A handful of PlayStation titles
(notably Metal Gear Solid: Special Missions) fail
to run on the PS2 at all (Special Missions fails
to recognise Metal Gear Solid at the disk swap
screen, for example). It is a common misconception
that disk swapping in a game (for example, for
multi-disk games or expansion packs) is not possible
on the PS2. The anomalous failure of the above
title at its disk swap screen may have given birth
to this rumor.
Software for all PlayStation
consoles contains one of three region codes: for
Japan, North and South America, or Europe.
With the purchase of a separate
unit called the Network Adaptor (which is built
into the newest system revision), some PS2 games
support online multiplayer. Instead of having
a unified, subscription-based online service like
Xbox Live, online multiplayer on the PS2 is free,
but split between publishers. All of Sony's games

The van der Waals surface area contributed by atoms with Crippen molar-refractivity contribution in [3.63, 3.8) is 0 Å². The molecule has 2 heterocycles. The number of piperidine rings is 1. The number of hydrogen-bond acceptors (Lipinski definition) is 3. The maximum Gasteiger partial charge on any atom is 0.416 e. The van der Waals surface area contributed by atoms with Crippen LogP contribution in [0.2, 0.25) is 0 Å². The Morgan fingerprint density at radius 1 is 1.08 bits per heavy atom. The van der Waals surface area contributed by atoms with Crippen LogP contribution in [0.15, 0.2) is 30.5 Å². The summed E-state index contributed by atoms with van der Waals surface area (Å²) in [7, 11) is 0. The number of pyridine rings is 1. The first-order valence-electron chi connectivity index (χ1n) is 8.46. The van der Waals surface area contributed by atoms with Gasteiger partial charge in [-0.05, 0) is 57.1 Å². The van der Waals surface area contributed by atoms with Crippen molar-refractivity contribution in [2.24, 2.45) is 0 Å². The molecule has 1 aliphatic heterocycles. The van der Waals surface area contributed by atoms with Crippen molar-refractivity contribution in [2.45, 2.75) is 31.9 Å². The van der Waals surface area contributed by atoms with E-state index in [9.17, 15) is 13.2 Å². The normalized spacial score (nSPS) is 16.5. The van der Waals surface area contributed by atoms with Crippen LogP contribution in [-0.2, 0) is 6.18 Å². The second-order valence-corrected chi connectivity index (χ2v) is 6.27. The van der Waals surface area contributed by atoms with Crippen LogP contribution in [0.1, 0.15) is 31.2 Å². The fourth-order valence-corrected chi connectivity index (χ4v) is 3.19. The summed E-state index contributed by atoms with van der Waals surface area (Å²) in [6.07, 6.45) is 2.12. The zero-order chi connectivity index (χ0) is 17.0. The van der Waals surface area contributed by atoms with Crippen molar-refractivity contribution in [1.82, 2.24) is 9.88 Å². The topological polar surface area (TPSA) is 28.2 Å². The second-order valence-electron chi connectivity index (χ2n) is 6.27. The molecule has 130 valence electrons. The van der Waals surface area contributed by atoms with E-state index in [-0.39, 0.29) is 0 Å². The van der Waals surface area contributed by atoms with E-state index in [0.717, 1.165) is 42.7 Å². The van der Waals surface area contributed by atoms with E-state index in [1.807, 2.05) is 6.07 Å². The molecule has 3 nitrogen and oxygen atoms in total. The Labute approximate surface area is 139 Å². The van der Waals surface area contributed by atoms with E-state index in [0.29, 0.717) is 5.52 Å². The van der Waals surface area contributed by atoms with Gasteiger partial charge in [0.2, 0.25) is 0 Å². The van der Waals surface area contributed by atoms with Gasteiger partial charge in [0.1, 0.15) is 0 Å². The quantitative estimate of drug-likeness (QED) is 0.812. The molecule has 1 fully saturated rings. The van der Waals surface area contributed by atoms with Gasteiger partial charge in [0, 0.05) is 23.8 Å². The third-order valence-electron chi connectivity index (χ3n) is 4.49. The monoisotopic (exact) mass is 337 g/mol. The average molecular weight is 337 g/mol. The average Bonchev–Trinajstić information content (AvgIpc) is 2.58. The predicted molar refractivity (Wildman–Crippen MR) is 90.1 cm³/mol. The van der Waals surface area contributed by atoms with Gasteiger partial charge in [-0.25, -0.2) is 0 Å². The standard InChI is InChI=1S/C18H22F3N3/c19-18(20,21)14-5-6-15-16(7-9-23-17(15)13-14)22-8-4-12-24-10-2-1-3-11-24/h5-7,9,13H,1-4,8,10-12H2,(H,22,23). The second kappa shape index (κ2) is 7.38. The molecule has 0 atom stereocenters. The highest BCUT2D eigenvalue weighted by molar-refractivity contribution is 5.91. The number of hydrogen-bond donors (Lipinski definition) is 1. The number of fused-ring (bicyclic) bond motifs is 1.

use a free service called PS2Online (that name
is the common use, as its official name, PS2 Network
Gaming, is a hassle to say), but independent developers/publishers
use their own servers to run their online hosting.
Sony released a version of the
Linux operating system for the PS2 in a package
that also includes a keyboard, mouse, Ethernet
adapter and hard disk drive. Currently, Sony's
online store states that the Linux kit is no longer
for sale in North America. However as of November
2004, the European version was still available.
(The kit boots by installing a proprietary interface,
the RTE (run time environment) which is on a region-coded
DVD, so the European and USA kits each only work
with a PS2 from that region).
In Europe and Australia, the PlayStation 2 comes with a free Yabasic interpreter on the bundled demo disk. This allows simple programs to be created for the PlayStation 2 by the end-user. This was included in a failed attempt to circumvent a UK tax by defining the console as a "computer" if it contained certain software.
For the first year, slow production and shipping problems limited PS2 sales. Only a few hundred thousand users had obtained consoles by the end of 2000. Developers also complained about the system being difficult to develop for, with little in the way of reference material from Sony for its exotic architecture. Later Sony gained steam with new development kits for game developers and more PlayStations for consumers.